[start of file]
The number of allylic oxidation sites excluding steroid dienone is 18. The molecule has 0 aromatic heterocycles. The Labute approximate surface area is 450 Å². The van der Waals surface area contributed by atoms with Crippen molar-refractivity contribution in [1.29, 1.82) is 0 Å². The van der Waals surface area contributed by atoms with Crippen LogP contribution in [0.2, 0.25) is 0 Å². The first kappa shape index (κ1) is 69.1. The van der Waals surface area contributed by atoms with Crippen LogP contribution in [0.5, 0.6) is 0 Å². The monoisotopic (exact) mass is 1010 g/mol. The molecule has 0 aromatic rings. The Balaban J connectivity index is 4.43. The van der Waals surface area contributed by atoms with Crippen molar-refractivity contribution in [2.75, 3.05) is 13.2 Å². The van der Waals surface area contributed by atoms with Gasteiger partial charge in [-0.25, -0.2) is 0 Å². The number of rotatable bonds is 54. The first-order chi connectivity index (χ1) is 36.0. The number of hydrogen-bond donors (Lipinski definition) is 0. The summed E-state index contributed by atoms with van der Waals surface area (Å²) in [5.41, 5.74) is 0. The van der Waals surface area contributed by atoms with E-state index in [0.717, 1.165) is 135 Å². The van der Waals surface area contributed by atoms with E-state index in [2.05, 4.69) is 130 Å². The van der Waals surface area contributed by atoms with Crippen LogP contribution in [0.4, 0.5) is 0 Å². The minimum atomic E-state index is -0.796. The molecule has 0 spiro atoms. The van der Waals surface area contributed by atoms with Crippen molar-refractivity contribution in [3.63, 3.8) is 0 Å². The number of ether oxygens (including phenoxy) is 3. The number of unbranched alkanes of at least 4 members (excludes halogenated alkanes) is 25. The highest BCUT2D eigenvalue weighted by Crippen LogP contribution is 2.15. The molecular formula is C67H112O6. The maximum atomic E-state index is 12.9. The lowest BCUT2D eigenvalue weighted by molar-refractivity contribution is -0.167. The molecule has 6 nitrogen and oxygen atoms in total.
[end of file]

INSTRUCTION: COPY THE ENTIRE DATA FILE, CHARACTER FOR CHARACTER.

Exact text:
The number of allylic oxidation sites excluding steroid dienone is 18. The molecule has 0 aromatic heterocycles. The Labute approximate surface area is 450 Å². The van der Waals surface area contributed by atoms with Crippen molar-refractivity contribution in [1.29, 1.82) is 0 Å². The van der Waals surface area contributed by atoms with Crippen LogP contribution in [0.2, 0.25) is 0 Å². The first kappa shape index (κ1) is 69.1. The van der Waals surface area contributed by atoms with Crippen LogP contribution in [0.5, 0.6) is 0 Å². The monoisotopic (exact) mass is 1010 g/mol. The molecule has 0 aromatic rings. The Balaban J connectivity index is 4.43. The van der Waals surface area contributed by atoms with Crippen molar-refractivity contribution in [2.75, 3.05) is 13.2 Å². The van der Waals surface area contributed by atoms with Gasteiger partial charge in [-0.25, -0.2) is 0 Å². The number of rotatable bonds is 54. The first-order chi connectivity index (χ1) is 36.0. The number of hydrogen-bond donors (Lipinski definition) is 0. The summed E-state index contributed by atoms with van der Waals surface area (Å²) in [5.41, 5.74) is 0. The van der Waals surface area contributed by atoms with E-state index in [0.717, 1.165) is 135 Å². The van der Waals surface area contributed by atoms with E-state index in [2.05, 4.69) is 130 Å². The van der Waals surface area contributed by atoms with Crippen LogP contribution in [0.4, 0.5) is 0 Å². The minimum atomic E-state index is -0.796. The molecule has 0 spiro atoms. The van der Waals surface area contributed by atoms with Crippen molar-refractivity contribution in [3.63, 3.8) is 0 Å². The number of ether oxygens (including phenoxy) is 3. The number of unbranched alkanes of at least 4 members (excludes halogenated alkanes) is 25. The highest BCUT2D eigenvalue weighted by Crippen LogP contribution is 2.15. The molecular formula is C67H112O6. The maximum atomic E-state index is 12.9. The lowest BCUT2D eigenvalue weighted by molar-refractivity contribution is -0.167. The molecule has 6 nitrogen and oxygen atoms in total.